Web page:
As war, drought hit global crops, Argentina gambles on GM wheat

Sep, 23, 2022 Posted by Gabriel Malheiros

Week 202238

In fields near Argentine farm town Pergamino, spiky green shoots of wheat stretch in neat rows to the horizon, a crop developers hope will boost yields of the grain thanks to a single gene borrowed from sunflowers helping it better tolerate drought.

Reached along a dusty farm track, the field is one of dozens of sites growing a genetically modified (GM) wheat strain called HB4, developed by local firm Bioceres (BIOX.O) and state scientists.

Argentina, the world’s No. 6 wheat exporter, gave commercial planting approval to HB4 in 2020. It was the first GM wheat strain in the world to receive such approval.

Its backers say HB4, also modified to tolerate the herbicide glufosinate-ammonium, could help ward off food shortages at a time when climate change has led to severe droughts in China, North America and Europe, and a war between major growers Russia and Ukraine has snarled food supply chains.

Many environmental and consumer groups have resisted GM wheat, fearing unforeseen side-effects from changes to the genome in a grain used in bread, pasta and other staples. Genetic modifications have long been used in soy and corn, used predominantly for animal feed.

Bioceres is leading the way globally towards commercializing GM wheat, Reuters found from interviews with the firm and importers, documents on U.S. field trials obtained through a freedom of information request and a rare visit to the Argentina test fields.

See below the track record of wheat (HS 1001) shipments in containers from Argentina in the period between January 2021 and July 2022. The data is from DataLiner.

Argentine wheat exports | Jan 2021 – Jul 2022 | TEUs

Source: DataLiner (click here to request a demo)

The firm has gained varying levels of approvals in Brazil, Nigeria, Australia and New Zealand. It is using blockchain and georeferencing to avoid contamination with regular wheat, a risk local farmers fear could prompt import bans.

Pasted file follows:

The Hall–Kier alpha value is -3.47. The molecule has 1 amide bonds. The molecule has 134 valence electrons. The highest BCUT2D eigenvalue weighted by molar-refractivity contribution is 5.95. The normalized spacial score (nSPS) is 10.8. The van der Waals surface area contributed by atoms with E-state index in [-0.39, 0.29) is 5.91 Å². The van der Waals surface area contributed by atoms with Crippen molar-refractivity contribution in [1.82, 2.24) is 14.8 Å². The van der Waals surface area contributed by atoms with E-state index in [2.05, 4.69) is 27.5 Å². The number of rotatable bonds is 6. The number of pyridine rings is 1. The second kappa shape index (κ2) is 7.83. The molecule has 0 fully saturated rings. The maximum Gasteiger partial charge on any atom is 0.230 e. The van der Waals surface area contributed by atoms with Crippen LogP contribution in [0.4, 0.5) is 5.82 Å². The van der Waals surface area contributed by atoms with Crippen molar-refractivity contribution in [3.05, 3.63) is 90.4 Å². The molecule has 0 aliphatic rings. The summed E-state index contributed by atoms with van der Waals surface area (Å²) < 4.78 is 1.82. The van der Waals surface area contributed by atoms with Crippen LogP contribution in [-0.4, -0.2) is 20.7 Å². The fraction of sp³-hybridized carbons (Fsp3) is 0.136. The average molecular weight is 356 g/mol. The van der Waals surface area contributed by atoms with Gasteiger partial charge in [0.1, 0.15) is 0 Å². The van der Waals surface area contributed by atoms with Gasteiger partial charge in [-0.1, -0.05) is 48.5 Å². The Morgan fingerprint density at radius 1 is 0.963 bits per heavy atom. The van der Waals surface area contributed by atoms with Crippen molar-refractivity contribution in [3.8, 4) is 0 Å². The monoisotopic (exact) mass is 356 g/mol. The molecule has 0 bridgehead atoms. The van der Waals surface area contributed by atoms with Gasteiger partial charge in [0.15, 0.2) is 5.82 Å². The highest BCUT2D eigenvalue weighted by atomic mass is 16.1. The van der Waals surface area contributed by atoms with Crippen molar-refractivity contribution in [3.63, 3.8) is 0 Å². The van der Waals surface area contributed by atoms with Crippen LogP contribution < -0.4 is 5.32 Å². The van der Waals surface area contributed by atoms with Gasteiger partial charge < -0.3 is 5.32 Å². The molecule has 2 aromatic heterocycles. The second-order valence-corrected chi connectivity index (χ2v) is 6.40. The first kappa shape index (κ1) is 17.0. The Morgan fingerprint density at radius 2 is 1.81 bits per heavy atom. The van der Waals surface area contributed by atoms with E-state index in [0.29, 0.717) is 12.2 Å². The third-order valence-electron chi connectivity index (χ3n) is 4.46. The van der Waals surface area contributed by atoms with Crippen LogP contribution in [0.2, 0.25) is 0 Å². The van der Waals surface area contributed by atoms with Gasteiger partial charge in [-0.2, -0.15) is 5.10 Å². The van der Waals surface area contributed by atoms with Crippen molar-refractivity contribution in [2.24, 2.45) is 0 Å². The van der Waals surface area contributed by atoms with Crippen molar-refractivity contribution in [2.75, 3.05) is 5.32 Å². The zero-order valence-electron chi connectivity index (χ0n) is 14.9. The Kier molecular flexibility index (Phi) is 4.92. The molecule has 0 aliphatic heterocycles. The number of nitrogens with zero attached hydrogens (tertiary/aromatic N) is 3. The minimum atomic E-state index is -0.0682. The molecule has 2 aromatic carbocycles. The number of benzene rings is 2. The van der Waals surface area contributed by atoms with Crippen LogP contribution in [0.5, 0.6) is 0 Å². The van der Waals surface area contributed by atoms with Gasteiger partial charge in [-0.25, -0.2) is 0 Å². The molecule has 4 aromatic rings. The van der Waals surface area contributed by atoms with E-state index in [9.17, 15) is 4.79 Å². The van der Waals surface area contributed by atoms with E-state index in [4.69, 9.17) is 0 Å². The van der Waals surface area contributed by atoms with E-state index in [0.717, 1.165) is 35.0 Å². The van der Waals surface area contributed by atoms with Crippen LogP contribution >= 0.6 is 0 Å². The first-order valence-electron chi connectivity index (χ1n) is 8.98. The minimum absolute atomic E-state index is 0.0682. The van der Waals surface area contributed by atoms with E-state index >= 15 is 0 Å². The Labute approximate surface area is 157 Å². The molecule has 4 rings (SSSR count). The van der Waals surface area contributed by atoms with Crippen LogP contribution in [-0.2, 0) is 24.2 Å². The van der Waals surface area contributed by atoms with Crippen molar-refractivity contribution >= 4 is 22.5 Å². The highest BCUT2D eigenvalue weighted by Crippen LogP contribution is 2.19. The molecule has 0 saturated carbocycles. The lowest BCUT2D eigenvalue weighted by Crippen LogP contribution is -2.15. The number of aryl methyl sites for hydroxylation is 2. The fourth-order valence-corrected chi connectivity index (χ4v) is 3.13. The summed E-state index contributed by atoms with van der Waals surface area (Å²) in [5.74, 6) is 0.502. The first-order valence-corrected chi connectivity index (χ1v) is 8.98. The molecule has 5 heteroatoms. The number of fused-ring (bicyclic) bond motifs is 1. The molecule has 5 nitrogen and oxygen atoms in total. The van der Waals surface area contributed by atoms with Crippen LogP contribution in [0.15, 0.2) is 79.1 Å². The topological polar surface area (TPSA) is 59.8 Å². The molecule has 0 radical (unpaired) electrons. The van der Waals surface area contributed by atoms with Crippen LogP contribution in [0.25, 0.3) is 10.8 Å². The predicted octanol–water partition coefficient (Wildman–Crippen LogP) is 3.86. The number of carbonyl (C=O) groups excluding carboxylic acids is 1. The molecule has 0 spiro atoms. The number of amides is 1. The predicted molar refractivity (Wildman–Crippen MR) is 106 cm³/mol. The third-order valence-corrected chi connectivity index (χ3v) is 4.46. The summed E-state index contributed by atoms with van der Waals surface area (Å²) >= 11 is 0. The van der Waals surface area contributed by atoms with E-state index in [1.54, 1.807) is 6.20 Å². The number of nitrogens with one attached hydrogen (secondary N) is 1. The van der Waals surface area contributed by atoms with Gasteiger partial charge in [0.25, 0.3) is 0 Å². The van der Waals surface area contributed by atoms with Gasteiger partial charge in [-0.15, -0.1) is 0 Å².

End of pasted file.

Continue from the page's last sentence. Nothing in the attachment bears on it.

“There is some ignorance about what transgenic is, it is not a monster,” said Raquel Chan, biochemist and researcher at the National Council for Scientific and Technical Research (CONICET) who led development of the strain, now licensed to Bioceres.

She explained the plant was “almost indistinguishable” from normal wheat, but that it could better tolerate a lack of water due to an extra gene edited in from the sunflower plant.

HB4 could improve crop yields 20% versus regular wheat under dry and warm conditions, according to a 2020 academic paper, published in Frontiers in Plant Science and on which Chan was a co-author.

Even with Argentina’s approval, Bioceres has yet to start selling the GM wheat for commercial use in the South American country. It is also testing it in neighboring Brazil.

GM wheat: still a taboo?

“The main concern is the possibility that GM wheat and non-GM wheat could end up mixing,” said Julio Calzada, chief economic analyst at Argentina’s Rosario grains exchange.

“This could spark bans in international markets and Argentina needs these $4.5 billion dollars in exports. They’re key at such a complicated moment for the country’s economy.”


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